With the oxygen pretty much covered, the major cause for concern this year has been the flooding. The stock pond at the top end of the lake has been a bit of a nightmare, with the water levels rising by 4 to 5 foot at times. We have set a pump system up but the trouble has been there’s been nowhere to pump the water out to. The whole surrounding area has been flooded, so where the water would be going out, it is actually already coming in (if that makes sense?) I did get a couple of messages suggesting that where we had constructed the pond we may have blocked a natural escape route off for any excess water. I know what they mean and appreciate the helpful advice but I’m sure that’s not the case this time. I think the problem is bigger than that. The whole county is saturated and flooding is widespread. I live about 15 mile away from Horseshoe and I swear some mornings I could come in in my kayak. Personally I think the problem lays with the amount of new houses going up everywhere, and certainly with the number of developments going up in flood plain areas, I think that, coupled with a complete lack of maintenance to the counties drainage systems is causing the real problems here.
Priming the pump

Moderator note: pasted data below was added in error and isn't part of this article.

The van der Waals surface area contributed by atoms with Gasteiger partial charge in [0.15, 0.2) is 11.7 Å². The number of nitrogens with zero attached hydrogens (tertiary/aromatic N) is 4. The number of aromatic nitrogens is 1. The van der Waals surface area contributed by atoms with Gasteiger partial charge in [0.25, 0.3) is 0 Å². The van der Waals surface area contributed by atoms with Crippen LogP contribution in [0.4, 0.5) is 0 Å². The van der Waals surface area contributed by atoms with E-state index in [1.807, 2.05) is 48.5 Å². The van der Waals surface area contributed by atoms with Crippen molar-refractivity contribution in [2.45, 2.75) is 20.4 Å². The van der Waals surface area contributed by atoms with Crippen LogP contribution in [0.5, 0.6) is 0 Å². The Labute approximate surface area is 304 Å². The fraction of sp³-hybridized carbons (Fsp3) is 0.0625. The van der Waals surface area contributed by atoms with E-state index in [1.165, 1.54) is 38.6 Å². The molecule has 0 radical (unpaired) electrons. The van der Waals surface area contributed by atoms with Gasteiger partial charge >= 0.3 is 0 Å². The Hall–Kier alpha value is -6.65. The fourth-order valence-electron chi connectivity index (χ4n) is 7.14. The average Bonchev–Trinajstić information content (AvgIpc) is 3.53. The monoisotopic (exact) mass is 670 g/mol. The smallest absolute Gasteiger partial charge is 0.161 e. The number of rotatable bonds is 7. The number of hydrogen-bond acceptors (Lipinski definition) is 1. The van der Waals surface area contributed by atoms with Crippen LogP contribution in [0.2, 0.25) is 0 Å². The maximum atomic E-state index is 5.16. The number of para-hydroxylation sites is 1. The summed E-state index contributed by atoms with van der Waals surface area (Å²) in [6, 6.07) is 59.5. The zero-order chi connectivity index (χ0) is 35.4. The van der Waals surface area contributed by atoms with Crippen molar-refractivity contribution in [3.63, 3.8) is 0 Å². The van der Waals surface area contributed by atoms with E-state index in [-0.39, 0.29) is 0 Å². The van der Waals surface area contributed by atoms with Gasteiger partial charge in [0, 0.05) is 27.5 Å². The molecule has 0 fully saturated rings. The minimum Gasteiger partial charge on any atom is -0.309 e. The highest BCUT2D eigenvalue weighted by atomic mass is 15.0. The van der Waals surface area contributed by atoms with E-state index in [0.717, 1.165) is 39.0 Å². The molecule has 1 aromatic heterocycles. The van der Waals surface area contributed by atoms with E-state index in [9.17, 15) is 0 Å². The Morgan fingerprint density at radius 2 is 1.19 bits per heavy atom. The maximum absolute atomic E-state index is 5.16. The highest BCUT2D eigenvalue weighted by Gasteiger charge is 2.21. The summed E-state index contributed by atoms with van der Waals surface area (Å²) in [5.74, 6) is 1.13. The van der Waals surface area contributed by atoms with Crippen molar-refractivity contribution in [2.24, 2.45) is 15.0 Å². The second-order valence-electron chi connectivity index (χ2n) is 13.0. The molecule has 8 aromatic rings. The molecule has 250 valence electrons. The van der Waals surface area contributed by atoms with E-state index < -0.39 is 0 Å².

Regardless, we have, in general, lived with the problems and by and large worked round them and arrived at a stage where we were ready to take our rearing programme to the next level, IE sell a few fish. So a date was set to net the ponds. We put a couple of adverts out advertising fish for sale and the various weight categories that would be available. I say would be available, but with the best will in the world it was only going to be a guess, and certainly not an experienced guess, I would say educated but even that might have been pushing it to be fair, given this was to be our first sale. It could easily have all gone a bit Pete Tong at this stage. Imagine if I’d have said we’ve got this that and the other for sale and when people turned up to collect I’d got it all wrong and we actually had next to nothing for them? I did have quite a few sleepless nights where that scenario played out in my head I don’t mind telling you. Anyway we got a few orders coming in and I prayed to the Carp Gods for a break. Who dares wins Rodders.